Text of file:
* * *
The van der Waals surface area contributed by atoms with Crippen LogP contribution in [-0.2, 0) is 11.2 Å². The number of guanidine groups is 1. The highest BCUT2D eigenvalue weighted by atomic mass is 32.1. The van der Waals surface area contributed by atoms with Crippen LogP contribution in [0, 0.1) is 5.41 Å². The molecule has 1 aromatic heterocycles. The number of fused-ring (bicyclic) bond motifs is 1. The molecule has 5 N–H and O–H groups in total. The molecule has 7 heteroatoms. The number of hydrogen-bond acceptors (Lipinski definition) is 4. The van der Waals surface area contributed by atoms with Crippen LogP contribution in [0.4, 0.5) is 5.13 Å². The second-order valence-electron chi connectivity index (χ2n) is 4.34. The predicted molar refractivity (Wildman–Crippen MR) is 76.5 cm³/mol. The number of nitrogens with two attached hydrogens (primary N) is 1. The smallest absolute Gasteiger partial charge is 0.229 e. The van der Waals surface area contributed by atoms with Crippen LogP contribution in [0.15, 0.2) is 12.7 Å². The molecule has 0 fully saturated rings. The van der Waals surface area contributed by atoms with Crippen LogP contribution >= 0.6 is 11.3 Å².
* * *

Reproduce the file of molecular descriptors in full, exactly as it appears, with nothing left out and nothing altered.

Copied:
The van der Waals surface area contributed by atoms with Crippen LogP contribution in [-0.2, 0) is 11.2 Å². The number of guanidine groups is 1. The highest BCUT2D eigenvalue weighted by atomic mass is 32.1. The van der Waals surface area contributed by atoms with Crippen LogP contribution in [0, 0.1) is 5.41 Å². The molecule has 1 aromatic heterocycles. The number of fused-ring (bicyclic) bond motifs is 1. The molecule has 5 N–H and O–H groups in total. The molecule has 7 heteroatoms. The number of hydrogen-bond acceptors (Lipinski definition) is 4. The van der Waals surface area contributed by atoms with Crippen LogP contribution in [0.4, 0.5) is 5.13 Å². The second-order valence-electron chi connectivity index (χ2n) is 4.34. The predicted molar refractivity (Wildman–Crippen MR) is 76.5 cm³/mol. The number of nitrogens with two attached hydrogens (primary N) is 1. The smallest absolute Gasteiger partial charge is 0.229 e. The van der Waals surface area contributed by atoms with Crippen LogP contribution in [0.15, 0.2) is 12.7 Å². The molecule has 0 fully saturated rings. The van der Waals surface area contributed by atoms with Crippen LogP contribution >= 0.6 is 11.3 Å².